Many pastures in the Eastern two-thirds of Oklahoma are now soggy from repeated rains and thunderstorms. Standing water and muddy conditions can increase the likelihood of “foot rot” in grazing cattle. Mechanical injury or softening and thinning of the interdigital (between the toes) skin by puncture wounds or continuous exposure to wet conditions are necessary to provide entrance points for infectious agents. Fusobacterium necrophorum is the bacterium most often isolated from infected feet, but is also frequently isolated from non-diseased interdigital skin. The majority of F. necrophorum isolated belong to biotypes A and AB which produce toxins that cause necrosis (decay) of the infected tissues.

Feet infected with F. necrophorum, serve as the source of infection for other cattle by contaminating the environment. Disagreement exists on the length of time F. necrophorum can survive off of the animal, but estimates range from 1 to 10 months. Once loss of skin integrity occurs, bacteria gain entrance into subcutaneous tissues, begin rapid multiplication and production of toxins that stimulate further continued bacterial multiplication and penetration of infection into the deeper structures of the foot.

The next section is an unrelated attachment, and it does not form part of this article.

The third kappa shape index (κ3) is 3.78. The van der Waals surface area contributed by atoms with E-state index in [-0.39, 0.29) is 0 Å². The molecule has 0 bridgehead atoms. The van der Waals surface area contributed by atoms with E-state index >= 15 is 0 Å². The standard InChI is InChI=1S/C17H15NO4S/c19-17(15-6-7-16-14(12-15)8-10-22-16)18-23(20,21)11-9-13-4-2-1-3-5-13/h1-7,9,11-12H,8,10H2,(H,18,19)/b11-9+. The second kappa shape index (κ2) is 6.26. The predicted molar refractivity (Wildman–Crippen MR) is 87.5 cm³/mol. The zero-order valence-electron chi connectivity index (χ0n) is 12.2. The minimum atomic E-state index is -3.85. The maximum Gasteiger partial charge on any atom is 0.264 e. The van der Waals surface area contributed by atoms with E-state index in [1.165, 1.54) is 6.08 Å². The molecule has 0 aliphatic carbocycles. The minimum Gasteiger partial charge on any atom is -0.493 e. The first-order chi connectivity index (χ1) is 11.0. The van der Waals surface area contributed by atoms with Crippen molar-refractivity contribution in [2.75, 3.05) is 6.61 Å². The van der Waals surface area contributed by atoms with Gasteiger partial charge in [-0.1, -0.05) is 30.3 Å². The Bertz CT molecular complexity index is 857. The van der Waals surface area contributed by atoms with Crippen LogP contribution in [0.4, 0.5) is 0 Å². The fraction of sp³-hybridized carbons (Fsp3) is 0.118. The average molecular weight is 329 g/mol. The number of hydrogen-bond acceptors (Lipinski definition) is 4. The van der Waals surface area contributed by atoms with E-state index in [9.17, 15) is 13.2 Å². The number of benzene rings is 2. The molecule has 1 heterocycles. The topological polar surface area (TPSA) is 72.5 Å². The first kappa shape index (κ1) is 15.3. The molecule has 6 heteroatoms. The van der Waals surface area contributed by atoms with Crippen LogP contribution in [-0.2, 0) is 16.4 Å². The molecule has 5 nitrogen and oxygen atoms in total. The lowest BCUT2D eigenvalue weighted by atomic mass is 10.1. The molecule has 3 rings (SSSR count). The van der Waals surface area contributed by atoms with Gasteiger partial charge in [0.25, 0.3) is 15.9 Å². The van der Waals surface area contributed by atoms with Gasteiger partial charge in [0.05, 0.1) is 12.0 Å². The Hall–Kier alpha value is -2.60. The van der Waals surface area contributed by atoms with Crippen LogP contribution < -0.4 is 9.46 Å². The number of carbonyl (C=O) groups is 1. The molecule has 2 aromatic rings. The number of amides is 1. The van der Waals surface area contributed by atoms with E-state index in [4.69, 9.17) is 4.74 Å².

Diagnosis of foot rot can be made by a thorough examination of the foot and characteristic signs of sudden onset of lameness, usually in one limb; elevated body temperature; interdigital swelling; and separation of the interdigital skin. There are numerous other conditions causing lameness and affecting the foot that may be confused with foot rot. Cattle grazing endophyte-infected fescue pastures occasionally develop fescue toxicity with loss of blood circulation to the feet and subsequent lameness. These cattle are sometimes mistaken as having foot rot.

Treatment of foot rot is usually successful, especially when instituted early in the disease course. Most cases require the use of systemic antimicrobial therapy. Learn more about treatments and prevention of foot rot by reading OSU Fact Sheet ANSI-3355 “Foot Rot in Grazing Cattle” by John Kirpatrick, DVM and David Lalman;

Visit with your veterinarian and determine the best antibiotic treatment for your cattle that have become infected with foot rot.

Because mature cows often are infected with foot rot and therefore treated with an antibiotic, it is extremely important for cattle owners to follow the label instructions completely. Do NOT market any treated cattle before the specified withdrawal time listed on the label of the product admininstered. Also keep treatment records with animal identification, date given, product name, lot or serial number, dosage, route of administration, and person giving the treatment.

Source: Glenn Selk, Oklahoma State University Extension Animal Reproduction Specialist (adapted from OSU Fact Sheet ANSI-3355)